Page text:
Hear Martian Earthquakes and Winds Through InSight's Ears

The microphones on NASA's InSight serve more than our enjoyment.
Loukia Papadopoulos

NASA's InSight lander comes with an extremely sensitive seismometer called the Seismic Experiment for Interior Structure (SEIS) which can pick up vibrations as subtle as a breeze. SEIS was created to listen for marsquakes for the study of Mars' deep inner structure.


However, SEIS' sensitive ear means scientists have lots of other noises to filter out. Luckily, over time, the team has learned to recognize the different sounds and identify which are marsquakes and which are not. 

"It's been exciting, especially in the beginning, hearing the first vibrations from the lander," said Constantinos Charalambous, an InSight science team member at Imperial College London who works with the SP sensors. "You're imagining what's really happening on Mars as InSight sits on the open landscape." 

Charalambous and Nobuaki Fuji of Institut de Physique du Globe de Paris provided the following audio samples.

The samples above reveal the noises of two marsquakes. The Sol 173 quake is about a magnitude 3.7; the Sol 235 quake is about a magnitude 3.3. They occurred on May 22, 2019, and July 25, 2019 (Sol 235).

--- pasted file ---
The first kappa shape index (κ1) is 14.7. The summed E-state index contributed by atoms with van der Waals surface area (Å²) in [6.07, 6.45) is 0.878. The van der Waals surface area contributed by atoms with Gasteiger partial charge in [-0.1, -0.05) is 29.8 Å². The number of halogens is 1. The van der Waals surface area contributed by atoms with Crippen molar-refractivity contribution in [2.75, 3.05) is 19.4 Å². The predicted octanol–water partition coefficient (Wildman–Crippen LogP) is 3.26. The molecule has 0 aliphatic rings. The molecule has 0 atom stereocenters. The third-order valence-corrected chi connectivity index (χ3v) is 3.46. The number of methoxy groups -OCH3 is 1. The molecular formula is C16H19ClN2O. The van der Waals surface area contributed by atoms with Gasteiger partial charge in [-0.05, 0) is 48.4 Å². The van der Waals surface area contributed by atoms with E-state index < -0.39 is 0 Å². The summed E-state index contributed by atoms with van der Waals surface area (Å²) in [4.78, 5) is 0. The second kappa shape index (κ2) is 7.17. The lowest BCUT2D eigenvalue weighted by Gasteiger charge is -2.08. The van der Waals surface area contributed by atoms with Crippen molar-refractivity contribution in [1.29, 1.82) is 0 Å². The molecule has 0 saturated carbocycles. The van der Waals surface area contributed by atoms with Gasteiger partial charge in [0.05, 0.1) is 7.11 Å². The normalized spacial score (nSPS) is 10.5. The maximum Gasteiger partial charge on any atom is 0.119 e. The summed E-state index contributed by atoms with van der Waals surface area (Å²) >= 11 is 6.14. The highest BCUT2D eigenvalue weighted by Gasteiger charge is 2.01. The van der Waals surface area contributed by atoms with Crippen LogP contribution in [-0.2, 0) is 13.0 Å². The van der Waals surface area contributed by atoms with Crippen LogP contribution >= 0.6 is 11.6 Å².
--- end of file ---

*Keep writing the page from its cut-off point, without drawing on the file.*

The noises are not just fun to listen to. They also serve to understand Mars' composition. The two sounds together suggest that the Martian crust is like a combination of the Earth's crust and the Moon's.

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Cracks in Earth's crust enable sound waves to continue uninterrupted as they pass through old fractures that seal over time as water fills them with new minerals. Quakes on Earth can come and go in seconds. Meanwhile, drier crusts like the Moon's remain fractured after impacts. This generates scattered sound waves that last for tens of minutes.

According to the researchers, the sounds reveal that Mars is slightly more Moon-like, with seismic waves ringing for a minute.

What do you think of these rumbles? How exciting is it to actually hear such a far-away planet?